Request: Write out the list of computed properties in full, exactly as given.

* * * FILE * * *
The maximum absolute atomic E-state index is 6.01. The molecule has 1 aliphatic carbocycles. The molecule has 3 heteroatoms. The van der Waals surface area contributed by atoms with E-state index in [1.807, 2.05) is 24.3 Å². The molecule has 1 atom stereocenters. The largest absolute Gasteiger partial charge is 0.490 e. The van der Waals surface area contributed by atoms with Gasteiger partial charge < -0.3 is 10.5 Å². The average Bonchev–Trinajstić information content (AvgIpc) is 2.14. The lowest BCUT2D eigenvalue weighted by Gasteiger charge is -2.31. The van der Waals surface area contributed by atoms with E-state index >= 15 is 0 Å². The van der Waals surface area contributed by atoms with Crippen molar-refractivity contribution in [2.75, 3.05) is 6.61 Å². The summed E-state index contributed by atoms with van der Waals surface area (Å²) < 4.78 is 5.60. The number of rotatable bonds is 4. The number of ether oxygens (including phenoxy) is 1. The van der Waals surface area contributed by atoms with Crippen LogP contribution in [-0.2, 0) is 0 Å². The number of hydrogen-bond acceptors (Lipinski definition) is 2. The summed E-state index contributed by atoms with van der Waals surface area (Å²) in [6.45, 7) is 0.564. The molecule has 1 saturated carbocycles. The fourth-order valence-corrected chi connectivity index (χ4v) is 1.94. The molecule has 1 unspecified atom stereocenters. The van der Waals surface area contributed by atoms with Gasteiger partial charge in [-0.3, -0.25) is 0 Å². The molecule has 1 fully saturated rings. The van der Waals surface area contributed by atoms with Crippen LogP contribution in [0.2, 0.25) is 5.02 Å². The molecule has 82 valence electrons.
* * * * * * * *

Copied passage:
The maximum absolute atomic E-state index is 6.01. The molecule has 1 aliphatic carbocycles. The molecule has 3 heteroatoms. The van der Waals surface area contributed by atoms with E-state index in [1.807, 2.05) is 24.3 Å². The molecule has 1 atom stereocenters. The largest absolute Gasteiger partial charge is 0.490 e. The van der Waals surface area contributed by atoms with Gasteiger partial charge < -0.3 is 10.5 Å². The average Bonchev–Trinajstić information content (AvgIpc) is 2.14. The lowest BCUT2D eigenvalue weighted by Gasteiger charge is -2.31. The van der Waals surface area contributed by atoms with E-state index >= 15 is 0 Å². The van der Waals surface area contributed by atoms with Crippen molar-refractivity contribution in [2.75, 3.05) is 6.61 Å². The summed E-state index contributed by atoms with van der Waals surface area (Å²) < 4.78 is 5.60. The number of rotatable bonds is 4. The number of ether oxygens (including phenoxy) is 1. The van der Waals surface area contributed by atoms with Crippen LogP contribution in [-0.2, 0) is 0 Å². The number of hydrogen-bond acceptors (Lipinski definition) is 2. The summed E-state index contributed by atoms with van der Waals surface area (Å²) in [6.45, 7) is 0.564. The molecule has 1 saturated carbocycles. The fourth-order valence-corrected chi connectivity index (χ4v) is 1.94. The molecule has 1 unspecified atom stereocenters. The van der Waals surface area contributed by atoms with Gasteiger partial charge in [-0.3, -0.25) is 0 Å². The molecule has 1 fully saturated rings. The van der Waals surface area contributed by atoms with Crippen LogP contribution in [0.2, 0.25) is 5.02 Å². The molecule has 82 valence electrons.